Despite how romantic (and to a degree, socially acceptable) the act of public crying has become in recent years, it's still preferred to have a good sob in some sort of complete solitude. As an adult who has cried a handful of times (or rather a big child over the age of 18 that hasn't cried over dumb stuff), I would say I have this preference.
The pity stares and tepid concern from strangers when you bawl in public are just not helpful, but sometimes you cannot control where and when your next session of tear-shedding will come from. If you absolutely insist on weeping in public, then one Munchies reporter has concluded McDonald's may be the ideal spot.
Moe Thet War recalls crying in a McDonald's for the first time after having an argument with her boyfriend.
"I brought my Double Cheeseburger meal to the second floor (which was empty, save for a dad and his two young children), and proceeded to bawl my eyes out at a table beside a window. The man tried his best to pretend not to see me, but his sweet-seeming children looked at me with both concern and curiosity, unable to comprehend why someone would be crying inside a McDonald's."
How could anyone be sad at the seemingly happiest place on earth (you heard me, Disneyland)? The same place you get a free toy with chicken nuggets.
"One of the few facts of life that both adults and children can agree on is that fast food is comforting, and no other establishment in the world epitomizes fast food better than those famed golden arches."
For countless people around the world, you grow up with a McDonald's within a few miles' radius from your house, now, it's a simple click away. The chain carries a collective element of nostalgia, and built-in emotional responses that we carry and maintain well into later life.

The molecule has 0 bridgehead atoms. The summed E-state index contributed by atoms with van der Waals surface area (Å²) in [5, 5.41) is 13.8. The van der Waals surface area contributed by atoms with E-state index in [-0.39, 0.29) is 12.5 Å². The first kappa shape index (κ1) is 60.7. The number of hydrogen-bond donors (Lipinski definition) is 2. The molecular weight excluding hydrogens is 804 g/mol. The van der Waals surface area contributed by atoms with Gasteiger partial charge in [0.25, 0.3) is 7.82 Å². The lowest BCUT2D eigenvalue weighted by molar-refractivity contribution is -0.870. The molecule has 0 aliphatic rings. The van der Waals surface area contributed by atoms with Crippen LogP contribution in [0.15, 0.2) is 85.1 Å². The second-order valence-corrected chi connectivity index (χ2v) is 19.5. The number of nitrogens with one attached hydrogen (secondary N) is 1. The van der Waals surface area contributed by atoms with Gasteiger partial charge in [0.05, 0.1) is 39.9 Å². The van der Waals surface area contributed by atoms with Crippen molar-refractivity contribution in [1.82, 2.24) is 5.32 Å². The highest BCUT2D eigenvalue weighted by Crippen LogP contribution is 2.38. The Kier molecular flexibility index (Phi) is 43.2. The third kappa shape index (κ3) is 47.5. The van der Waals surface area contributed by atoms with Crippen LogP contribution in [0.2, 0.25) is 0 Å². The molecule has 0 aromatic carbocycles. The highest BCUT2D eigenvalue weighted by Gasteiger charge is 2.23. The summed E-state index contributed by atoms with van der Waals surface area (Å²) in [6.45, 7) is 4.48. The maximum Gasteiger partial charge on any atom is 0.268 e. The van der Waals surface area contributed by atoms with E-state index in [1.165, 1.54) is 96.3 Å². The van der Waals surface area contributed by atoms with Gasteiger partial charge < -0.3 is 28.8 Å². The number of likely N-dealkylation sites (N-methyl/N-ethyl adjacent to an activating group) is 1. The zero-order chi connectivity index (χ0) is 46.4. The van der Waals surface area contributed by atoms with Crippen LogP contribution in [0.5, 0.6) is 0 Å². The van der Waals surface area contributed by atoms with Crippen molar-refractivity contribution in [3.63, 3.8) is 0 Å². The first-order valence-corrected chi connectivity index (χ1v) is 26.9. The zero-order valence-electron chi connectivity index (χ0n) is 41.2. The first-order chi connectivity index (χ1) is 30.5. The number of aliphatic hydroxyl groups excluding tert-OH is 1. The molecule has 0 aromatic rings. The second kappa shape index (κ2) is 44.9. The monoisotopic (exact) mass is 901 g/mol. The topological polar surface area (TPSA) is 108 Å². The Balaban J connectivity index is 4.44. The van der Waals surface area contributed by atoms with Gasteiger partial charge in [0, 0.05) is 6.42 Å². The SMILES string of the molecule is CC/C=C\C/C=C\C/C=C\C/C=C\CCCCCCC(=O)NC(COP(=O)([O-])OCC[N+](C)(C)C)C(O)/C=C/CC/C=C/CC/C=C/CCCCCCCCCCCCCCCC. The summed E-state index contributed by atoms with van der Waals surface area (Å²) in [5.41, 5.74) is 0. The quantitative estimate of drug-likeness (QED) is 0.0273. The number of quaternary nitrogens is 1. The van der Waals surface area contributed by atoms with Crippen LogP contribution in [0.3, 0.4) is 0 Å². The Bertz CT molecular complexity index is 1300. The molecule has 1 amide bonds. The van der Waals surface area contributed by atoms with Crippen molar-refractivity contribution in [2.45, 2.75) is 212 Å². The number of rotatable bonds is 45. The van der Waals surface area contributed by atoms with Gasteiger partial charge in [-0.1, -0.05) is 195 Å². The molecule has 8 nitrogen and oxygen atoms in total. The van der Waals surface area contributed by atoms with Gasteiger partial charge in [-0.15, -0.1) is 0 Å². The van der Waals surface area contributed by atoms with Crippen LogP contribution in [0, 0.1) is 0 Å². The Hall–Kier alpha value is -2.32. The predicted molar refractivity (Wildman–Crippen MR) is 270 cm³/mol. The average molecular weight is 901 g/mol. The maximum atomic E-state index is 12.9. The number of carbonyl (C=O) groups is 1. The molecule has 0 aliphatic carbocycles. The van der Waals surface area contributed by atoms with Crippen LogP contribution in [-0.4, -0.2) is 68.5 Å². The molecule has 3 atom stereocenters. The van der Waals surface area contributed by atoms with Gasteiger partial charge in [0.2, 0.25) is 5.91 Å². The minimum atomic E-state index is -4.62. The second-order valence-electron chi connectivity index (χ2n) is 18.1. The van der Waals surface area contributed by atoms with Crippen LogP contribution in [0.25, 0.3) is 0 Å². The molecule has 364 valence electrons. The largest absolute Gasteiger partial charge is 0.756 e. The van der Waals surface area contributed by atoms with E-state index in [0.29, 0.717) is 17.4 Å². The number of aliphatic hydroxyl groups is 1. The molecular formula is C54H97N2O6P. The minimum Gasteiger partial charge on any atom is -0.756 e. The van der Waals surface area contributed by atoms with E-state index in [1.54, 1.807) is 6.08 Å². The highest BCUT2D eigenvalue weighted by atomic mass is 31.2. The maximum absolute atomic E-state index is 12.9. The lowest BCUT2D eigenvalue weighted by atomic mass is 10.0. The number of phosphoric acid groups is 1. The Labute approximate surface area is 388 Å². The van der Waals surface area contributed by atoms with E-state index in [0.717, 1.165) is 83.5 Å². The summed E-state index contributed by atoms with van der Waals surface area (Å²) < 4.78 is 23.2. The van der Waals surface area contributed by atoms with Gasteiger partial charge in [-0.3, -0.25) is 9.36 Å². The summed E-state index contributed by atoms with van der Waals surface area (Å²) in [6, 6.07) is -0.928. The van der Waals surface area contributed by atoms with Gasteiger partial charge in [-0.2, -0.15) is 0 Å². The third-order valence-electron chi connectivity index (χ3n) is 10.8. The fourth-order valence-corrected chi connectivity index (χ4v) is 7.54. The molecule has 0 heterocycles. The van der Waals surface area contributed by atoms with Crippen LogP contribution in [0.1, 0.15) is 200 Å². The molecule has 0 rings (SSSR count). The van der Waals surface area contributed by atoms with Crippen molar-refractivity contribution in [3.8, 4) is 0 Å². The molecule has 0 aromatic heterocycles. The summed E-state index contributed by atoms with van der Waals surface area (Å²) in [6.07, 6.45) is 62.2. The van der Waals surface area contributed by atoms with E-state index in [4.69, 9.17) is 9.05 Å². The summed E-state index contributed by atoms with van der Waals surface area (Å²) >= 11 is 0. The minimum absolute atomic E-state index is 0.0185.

Added to the fact that Big Macs and mini apple pies are known to be effective stress reducers, Moe asks us: "Why not kill two birds with one greasy, sodium-rich stone?" She adds: "The toys in the Happy Meals may change, and the ingredients list may have been tidied up over the decades, but by and large, the McDonald's of today is the McDonald's of our childhood."
You see, despite all of the professed unhealthiness and supposed destruction to society, the chain actually provides a safe, familiar solace that can't be replicated by any other fast food chain on such a large scale.
Looking at the children's confused faces, Moe remembers: "the embarrassment of being six-years-old myself and feeling scorned for my tears and tantrums, one of the most valuable lessons of adulthood is that there's no shame in crying."
Everyone's cried at some point or another, so there's nothing to be worried about, and with some semblance for peace, quiet, and perhaps more importantly, the ability to find a meal that fits any budget, McDonald's makes a fine temple for sadness.
The beauty of McDonald's is that it's welcome to all. Productivity and tact are of no importance here (for customers at least). It's like being in the eye of a hurricane; while everything around you is blurry and shifting, McDonald's provides a moment of calm, and has done so consistently for years in spite of the chaos.
Moe reckons that "even if someone else in the storm notices you, they're gone by the time you've finished your Quarter Pounder". Unless you do something that happens to be obscenely obscene or illegal, no one (staff or customer) cares what you get up to at McDonald's, because they've more than likely been there before.
Add that notion to the fact you are almost definitely never going to see them again, and who cares if you're red in the face from ketchup and blushing? As Moe says:"Crying is an act of self-care, and a very effective one. Throw in the collective state of the world right now, and it's a struggle to not wake up every day with a new reason to weep."
The next time you find yourself wandering down the street in a state of abject pain and misery, longing, or frustration, I, like Moe, suggest heading into the nearest McDonald's. You may not be Lovin' it in the moment, but I'm sure you'll feel much better after.